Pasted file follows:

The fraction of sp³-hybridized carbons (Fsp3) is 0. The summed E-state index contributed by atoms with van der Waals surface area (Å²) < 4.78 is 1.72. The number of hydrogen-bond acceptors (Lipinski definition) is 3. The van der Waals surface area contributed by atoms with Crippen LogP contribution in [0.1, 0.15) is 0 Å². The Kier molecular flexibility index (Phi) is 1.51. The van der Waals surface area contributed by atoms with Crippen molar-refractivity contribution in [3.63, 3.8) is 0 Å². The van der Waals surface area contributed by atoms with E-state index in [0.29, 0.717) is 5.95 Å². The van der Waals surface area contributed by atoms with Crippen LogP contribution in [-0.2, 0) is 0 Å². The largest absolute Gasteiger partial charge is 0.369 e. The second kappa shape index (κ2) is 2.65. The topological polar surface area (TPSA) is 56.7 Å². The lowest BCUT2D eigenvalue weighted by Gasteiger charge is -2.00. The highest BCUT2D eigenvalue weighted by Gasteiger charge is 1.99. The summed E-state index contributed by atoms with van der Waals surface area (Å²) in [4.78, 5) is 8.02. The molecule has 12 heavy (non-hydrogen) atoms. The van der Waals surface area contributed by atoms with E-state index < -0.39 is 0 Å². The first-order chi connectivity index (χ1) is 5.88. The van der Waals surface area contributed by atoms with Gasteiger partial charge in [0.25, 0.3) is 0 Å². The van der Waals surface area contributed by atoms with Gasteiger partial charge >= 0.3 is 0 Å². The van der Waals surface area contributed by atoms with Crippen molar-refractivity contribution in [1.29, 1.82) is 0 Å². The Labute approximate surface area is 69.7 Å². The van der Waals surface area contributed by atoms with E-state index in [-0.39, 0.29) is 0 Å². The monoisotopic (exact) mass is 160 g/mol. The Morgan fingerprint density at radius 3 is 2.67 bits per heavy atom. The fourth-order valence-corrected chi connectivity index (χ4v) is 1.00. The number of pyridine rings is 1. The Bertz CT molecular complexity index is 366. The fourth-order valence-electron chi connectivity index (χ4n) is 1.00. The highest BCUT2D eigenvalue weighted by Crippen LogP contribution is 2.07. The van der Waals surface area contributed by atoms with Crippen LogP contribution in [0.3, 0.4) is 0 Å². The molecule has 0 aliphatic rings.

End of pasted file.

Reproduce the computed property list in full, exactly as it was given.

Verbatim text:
The fraction of sp³-hybridized carbons (Fsp3) is 0. The summed E-state index contributed by atoms with van der Waals surface area (Å²) < 4.78 is 1.72. The number of hydrogen-bond acceptors (Lipinski definition) is 3. The van der Waals surface area contributed by atoms with Crippen LogP contribution in [0.1, 0.15) is 0 Å². The Kier molecular flexibility index (Phi) is 1.51. The van der Waals surface area contributed by atoms with Crippen molar-refractivity contribution in [3.63, 3.8) is 0 Å². The van der Waals surface area contributed by atoms with E-state index in [0.29, 0.717) is 5.95 Å². The van der Waals surface area contributed by atoms with Crippen LogP contribution in [-0.2, 0) is 0 Å². The largest absolute Gasteiger partial charge is 0.369 e. The second kappa shape index (κ2) is 2.65. The topological polar surface area (TPSA) is 56.7 Å². The lowest BCUT2D eigenvalue weighted by Gasteiger charge is -2.00. The highest BCUT2D eigenvalue weighted by Gasteiger charge is 1.99. The summed E-state index contributed by atoms with van der Waals surface area (Å²) in [4.78, 5) is 8.02. The molecule has 12 heavy (non-hydrogen) atoms. The van der Waals surface area contributed by atoms with E-state index < -0.39 is 0 Å². The first-order chi connectivity index (χ1) is 5.88. The van der Waals surface area contributed by atoms with Gasteiger partial charge in [0.25, 0.3) is 0 Å². The van der Waals surface area contributed by atoms with Gasteiger partial charge >= 0.3 is 0 Å². The van der Waals surface area contributed by atoms with Crippen molar-refractivity contribution in [1.29, 1.82) is 0 Å². The Labute approximate surface area is 69.7 Å². The van der Waals surface area contributed by atoms with E-state index in [-0.39, 0.29) is 0 Å². The monoisotopic (exact) mass is 160 g/mol. The Morgan fingerprint density at radius 3 is 2.67 bits per heavy atom. The fourth-order valence-corrected chi connectivity index (χ4v) is 1.00. The number of pyridine rings is 1. The Bertz CT molecular complexity index is 366. The fourth-order valence-electron chi connectivity index (χ4n) is 1.00. The highest BCUT2D eigenvalue weighted by Crippen LogP contribution is 2.07. The van der Waals surface area contributed by atoms with Crippen LogP contribution in [0.3, 0.4) is 0 Å². The molecule has 0 aliphatic rings.